Colorado Mayor Joins Drone Advisory Committee
Mayor Wade Troxell, who also teaches mechanical engineering at Colorado State University, has officially joined the FAA's Drone Advisory Committee.
Fort Collins, Colorado Mayor Wade Troxell has been asked to join the Federal Aviation Administration’s 27-member Drone Advisory Committee (DAC), according to a press release by the local government. The FAA’s DAC, comprised of major corporate players from CNN, Facebook, and Amazon Prime Air to Google X, is holding its next meeting in Santa Clara, California tomorrow to discuss unmanned aircraft safety, remote identification, and the UAS Integration Pilot Program.
“Drones are ready to become the next level of our transportation network if we can solve the integration challenges,” said Troxell, referring to the complicated and winding road toward commercial drone integration in U.S. airspace. “We are at a ‘Kitty Hawk’ moment in the deployment of drones that can benefit the public and open up new economic opportunities.”
Kittyhawk, of course, is the North Carolina town where the Wright brothers achieved the purportedly first airplane flight in 1903. Since then, a drone data company that helps clients safely navigate U.S. airspace while offering informative flight data and analysis alongside, has named itself after that Eureka moment, which describes an irrevocable jumping-off point in technological capability. The company was recently permitted by the FAA to offer near-real-time drone flight authorizations. Presumably, Mayor Troxell is suggesting that the capability to safely integrate unmanned aerial vehicles is already here. The missing piece of the puzzle is a mere consolidation of data and proper interdepartmental and corporate communication.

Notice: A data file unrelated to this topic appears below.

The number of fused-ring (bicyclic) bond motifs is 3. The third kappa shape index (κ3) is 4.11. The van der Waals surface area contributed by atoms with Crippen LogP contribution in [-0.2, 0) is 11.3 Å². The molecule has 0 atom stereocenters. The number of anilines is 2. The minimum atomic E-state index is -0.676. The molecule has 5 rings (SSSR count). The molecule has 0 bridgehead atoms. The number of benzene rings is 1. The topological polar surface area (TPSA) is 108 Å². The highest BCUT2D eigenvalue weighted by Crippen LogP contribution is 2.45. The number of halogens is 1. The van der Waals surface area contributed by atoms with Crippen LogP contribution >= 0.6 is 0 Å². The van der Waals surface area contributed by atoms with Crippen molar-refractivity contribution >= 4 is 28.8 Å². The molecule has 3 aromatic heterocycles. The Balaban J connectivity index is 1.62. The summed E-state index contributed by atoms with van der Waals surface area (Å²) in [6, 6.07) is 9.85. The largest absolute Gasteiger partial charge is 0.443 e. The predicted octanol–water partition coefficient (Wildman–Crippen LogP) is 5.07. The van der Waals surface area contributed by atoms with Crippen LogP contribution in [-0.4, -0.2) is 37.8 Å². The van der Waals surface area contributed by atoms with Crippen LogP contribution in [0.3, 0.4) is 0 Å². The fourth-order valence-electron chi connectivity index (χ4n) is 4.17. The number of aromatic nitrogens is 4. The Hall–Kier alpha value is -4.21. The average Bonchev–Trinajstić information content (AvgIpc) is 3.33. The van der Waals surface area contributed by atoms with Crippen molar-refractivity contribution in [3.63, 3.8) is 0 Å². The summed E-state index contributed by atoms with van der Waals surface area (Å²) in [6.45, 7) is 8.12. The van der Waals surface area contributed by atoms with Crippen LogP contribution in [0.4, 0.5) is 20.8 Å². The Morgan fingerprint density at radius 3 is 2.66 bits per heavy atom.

It was Secretary of U.S. Transportation Elaine L. Chao who appointed Troxell to represent the viewpoints of local leaders. During his time in the DAC, which is set to last for two years, Troxell will be asked to propose informed suggestions regarding the safety and efficiency of substantial drone integration, in terms of financial viability and interference with standardized air traffic.
“To be appointed to this advisory board is an honor and an exciting responsibility,” said Troxell. “Unmanned aircraft are clearly part of the future of aviation, and I look forward to providing input on what that future should look like.”
As a professor of mechanical engineering at Colorado State University, member of the Transportation leadership committee of the National League of Cities, and Chair of the Northern Colorado Regional Airport Commission, Mayor Troxell seems qualified to add to the governmental conversation regarding drone integration in our airspace. Fortunately, he’ll be adding to that discussion for at least the next two years, and will likely add bring key logistics and safety solutions to the table, regarding the list of ongoing issues of securely implementing commercial UAV traffic.
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